Practise writing letters, especially their name for example. Do it in a fun, multi-sensory way with finger paint on paper, a bucket of water and a paintbrush outside on the pavement - or chalk for more colourful results, or in shaving cream in the bathtub!
Children should practise writing their name starting with a capital letter, followed by all lowercase letters. This is how they’ll learn to do it in school, so if that’s how you’ve been practising it at home, it’ll be all the more easier for them to do in class.Top tip from Miss Wolland, KS1 Coordinator
Direct their activities but let them decide how they want to spend their time, allowing them to make their own choices rather than deciding everything for them. Discuss why they made their choices.
Introduce new tasks such as putting away their own clothes before bedtime, tying their own shoelaces or putting their own coat on before you leave the house. Encourage them to finish these even when they are difficult, to teach them perseverance.
Remember, it is completely natural for you to feel nervous about your child starting school but be mindful that they can easily pick up on your emotions, so try to stay relaxed and positive. A visit to your chosen school together might be perfect for putting your mind at ease - if this is not possible during this COVID period, ask your chosen school to share some fun school tour videos for you to watch at home together. Many times, these will be filmed from a student perspective, which is great for engaging your little ones. Setting up healthy morning and bedtime routines will also go a long way to support a smooth transition into school, allowing your child to concentrate, learn and thrive at school.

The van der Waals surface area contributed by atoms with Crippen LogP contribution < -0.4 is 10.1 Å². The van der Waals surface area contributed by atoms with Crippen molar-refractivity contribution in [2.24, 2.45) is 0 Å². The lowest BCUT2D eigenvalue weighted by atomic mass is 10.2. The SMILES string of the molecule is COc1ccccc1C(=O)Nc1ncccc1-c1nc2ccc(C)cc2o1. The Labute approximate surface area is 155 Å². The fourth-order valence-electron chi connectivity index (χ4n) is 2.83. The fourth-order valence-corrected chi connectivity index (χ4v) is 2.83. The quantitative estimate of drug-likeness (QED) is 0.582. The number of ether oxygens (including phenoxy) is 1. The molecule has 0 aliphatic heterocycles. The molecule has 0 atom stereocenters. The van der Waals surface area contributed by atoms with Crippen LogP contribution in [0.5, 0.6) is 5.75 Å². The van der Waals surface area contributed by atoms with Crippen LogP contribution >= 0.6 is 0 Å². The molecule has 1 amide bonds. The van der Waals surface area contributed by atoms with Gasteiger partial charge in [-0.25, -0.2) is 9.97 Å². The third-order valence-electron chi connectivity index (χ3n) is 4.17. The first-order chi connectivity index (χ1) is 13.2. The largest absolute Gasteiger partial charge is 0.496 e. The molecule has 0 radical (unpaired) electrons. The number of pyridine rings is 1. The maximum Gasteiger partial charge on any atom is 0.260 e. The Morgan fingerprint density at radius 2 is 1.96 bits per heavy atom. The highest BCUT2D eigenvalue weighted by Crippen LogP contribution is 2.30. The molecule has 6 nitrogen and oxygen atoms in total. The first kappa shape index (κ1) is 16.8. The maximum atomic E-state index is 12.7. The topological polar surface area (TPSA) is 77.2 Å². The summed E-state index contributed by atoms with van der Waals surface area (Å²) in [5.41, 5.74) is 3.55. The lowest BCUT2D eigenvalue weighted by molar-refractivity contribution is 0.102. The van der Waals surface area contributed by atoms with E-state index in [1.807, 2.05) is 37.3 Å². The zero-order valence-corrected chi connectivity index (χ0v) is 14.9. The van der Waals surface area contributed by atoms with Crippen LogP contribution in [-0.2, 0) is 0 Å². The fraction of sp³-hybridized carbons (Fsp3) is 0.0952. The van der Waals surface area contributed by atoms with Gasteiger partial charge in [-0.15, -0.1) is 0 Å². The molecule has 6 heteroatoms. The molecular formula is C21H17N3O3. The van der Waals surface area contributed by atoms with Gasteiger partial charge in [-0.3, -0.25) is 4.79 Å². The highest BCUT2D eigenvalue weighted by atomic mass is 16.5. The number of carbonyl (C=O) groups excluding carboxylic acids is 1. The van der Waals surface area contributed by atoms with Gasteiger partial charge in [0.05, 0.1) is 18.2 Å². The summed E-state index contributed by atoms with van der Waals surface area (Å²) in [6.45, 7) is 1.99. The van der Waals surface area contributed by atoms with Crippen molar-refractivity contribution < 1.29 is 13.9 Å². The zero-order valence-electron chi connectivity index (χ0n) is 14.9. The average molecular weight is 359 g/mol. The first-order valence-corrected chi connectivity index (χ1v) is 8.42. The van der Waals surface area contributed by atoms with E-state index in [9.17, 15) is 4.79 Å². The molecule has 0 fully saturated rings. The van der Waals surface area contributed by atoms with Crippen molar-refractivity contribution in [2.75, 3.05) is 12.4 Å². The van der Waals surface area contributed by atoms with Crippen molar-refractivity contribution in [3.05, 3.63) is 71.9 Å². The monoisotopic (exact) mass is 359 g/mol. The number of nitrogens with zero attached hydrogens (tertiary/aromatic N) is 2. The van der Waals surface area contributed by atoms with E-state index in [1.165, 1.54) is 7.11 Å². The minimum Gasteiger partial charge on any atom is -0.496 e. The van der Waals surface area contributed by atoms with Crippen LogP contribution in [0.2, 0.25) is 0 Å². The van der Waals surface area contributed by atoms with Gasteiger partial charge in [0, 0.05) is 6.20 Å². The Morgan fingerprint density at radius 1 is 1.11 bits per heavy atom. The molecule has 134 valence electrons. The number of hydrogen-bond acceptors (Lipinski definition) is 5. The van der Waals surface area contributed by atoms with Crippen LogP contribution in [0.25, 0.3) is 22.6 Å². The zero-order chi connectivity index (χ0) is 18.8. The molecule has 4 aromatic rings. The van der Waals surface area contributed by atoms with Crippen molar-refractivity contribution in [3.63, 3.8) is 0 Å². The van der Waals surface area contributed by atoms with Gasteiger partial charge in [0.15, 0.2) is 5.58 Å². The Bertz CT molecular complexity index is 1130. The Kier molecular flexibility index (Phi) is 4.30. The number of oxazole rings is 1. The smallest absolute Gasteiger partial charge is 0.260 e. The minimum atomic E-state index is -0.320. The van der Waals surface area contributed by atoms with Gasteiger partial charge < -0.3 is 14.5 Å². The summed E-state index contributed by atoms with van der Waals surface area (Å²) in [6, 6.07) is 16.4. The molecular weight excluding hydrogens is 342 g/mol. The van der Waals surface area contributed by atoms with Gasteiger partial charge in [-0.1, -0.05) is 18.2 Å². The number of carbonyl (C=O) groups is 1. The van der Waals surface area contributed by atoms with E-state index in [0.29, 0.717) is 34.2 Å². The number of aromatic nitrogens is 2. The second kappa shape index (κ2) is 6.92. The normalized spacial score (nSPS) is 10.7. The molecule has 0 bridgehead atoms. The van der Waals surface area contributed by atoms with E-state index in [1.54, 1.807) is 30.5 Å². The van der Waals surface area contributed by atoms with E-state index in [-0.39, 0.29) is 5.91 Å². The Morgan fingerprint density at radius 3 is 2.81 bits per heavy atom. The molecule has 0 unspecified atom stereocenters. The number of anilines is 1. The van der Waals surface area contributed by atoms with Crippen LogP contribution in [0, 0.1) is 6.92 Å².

It will make for an easier transition if your child already has confidence in these self-care skills before they start school, to allow them to feel good about themselves and believe they can succeed in other areas of their learning:
Washing their hands – Particularly during this time, good hand hygiene is very important. Have a chat with your child about the importance of washing their hands with soap and water, especially after using the toilet or before snack and lunchtime. You can conduct a fun ‘germ’ experiment together to demonstrate the power of soap in keeping germs away!
Using a tissue – Similarly to the hand hygiene, cough and sneeze hygiene is also very important. Use the ‘catch it, bin it, kill it’ routine – catch your sneeze or runny nose in a tissue, put it in the bin, then wash your hands.